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Lecture 9 Coulomb’s law Electric field

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3.3 Coulomb’s Law Coulomb’s law gives the force between two point charges: The force is along the line connecting the charges, and is attractive if the charges are opposite, and repulsive if the charges are like.

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Coulomb’s law (force between 2 point charges) : [q] = Coulomb = C

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Example 1: Force Between Two Charges A 1.0 C charge is at x = 1.0 cm, & a 1.5 C charge is at x = 3.0 cm. What force does the positive charge exert on the negative one? How would the force change if the distance between the charges tripled?( C=10 -6 C) Distance tripled force drops by 1/3 2.

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Example 2: The electron and proton of a hydrogen atom are separated (on the average) by a distance of approximately. Find the magnitudes of the electric force between the two particles?

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Example 3: Consider three point charges located at the corners of a right triangle as shown in this Figure, where q 1 = q 3 = 5.0 μC, q 2 = -2.0 μC, and a = 0.10 m. Find the resultant force exerted on q3.?

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3.4.1 The Electric Field Definition of the electric field: Here, q 0 is a “test charge” – it serves to allow the electric force to be measured, but is not large enough to create a significant force on any other charges.

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The electric field of a point charge points radially away from a positive charge and towards a negative one.

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Just as electric forces can be superposed, electric fields can as well.

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3.3.2 Electric Field Lines Electric field lines are a convenient way of visualizing the electric field. Electric field lines: 1.Point in the direction of the field vector at every point 2.Start at positive charges or infinity 3.End at negative charges or infinity 4.Are more dense where the field is stronger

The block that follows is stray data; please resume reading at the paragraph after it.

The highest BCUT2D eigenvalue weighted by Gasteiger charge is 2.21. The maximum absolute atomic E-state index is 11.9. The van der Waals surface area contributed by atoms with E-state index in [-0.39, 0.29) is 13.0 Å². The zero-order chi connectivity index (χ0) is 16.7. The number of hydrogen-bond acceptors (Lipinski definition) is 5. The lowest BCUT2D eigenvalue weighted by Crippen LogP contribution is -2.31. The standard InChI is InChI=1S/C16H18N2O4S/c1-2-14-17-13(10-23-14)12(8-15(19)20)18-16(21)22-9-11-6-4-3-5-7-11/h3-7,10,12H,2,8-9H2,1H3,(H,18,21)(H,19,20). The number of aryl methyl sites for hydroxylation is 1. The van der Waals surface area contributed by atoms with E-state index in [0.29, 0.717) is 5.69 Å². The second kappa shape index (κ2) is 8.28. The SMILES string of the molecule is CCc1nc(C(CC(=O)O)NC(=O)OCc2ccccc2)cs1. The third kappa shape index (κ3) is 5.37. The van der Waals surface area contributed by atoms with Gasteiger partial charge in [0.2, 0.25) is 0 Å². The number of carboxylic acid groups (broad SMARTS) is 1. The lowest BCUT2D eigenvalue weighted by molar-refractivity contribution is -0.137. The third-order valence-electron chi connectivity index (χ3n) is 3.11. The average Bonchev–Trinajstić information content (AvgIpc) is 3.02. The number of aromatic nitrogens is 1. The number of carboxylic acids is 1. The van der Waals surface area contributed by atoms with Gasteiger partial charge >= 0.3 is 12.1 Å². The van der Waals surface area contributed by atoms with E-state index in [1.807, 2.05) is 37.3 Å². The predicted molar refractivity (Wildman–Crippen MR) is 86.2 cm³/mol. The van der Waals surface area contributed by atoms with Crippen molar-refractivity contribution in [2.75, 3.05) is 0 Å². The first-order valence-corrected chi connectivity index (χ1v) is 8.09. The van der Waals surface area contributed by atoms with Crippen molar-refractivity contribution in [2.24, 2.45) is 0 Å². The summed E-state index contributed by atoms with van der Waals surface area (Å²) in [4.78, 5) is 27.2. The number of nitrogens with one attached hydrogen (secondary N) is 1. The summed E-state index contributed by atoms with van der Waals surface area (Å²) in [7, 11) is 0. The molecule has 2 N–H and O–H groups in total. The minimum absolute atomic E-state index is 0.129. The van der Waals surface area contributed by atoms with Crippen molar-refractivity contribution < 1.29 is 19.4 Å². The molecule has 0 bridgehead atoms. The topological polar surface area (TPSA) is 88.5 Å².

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The charge on the right is twice the magnitude of the charge on the left (and opposite in sign), so there are twice as many field lines, and they point towards the charge rather than away from it.

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Combinations of charges. Note that, while the lines are less dense where the field is weaker, the field is not necessarily zero where there are no lines. In fact, there is only one point within the figures below where the field is zero – can you find it?

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A parallel-plate capacitor consists of two conducting plates with equal and opposite charges. Here is the electric field:

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If we know the electric field, we can calculate the force on any charge: The direction of the force depends on the sign of the charge – in the direction of the field for a positive charge, opposite to it for a negative one.

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Example 4: A charge q 1 = 7.0 μC is located at the origin, and a second charge q 2 = -5.0 μC is located on the x axis, 0.30 m from the origin (see this Figure). Find the electric field at the point P, which has coordinates (0, 0.40) m.

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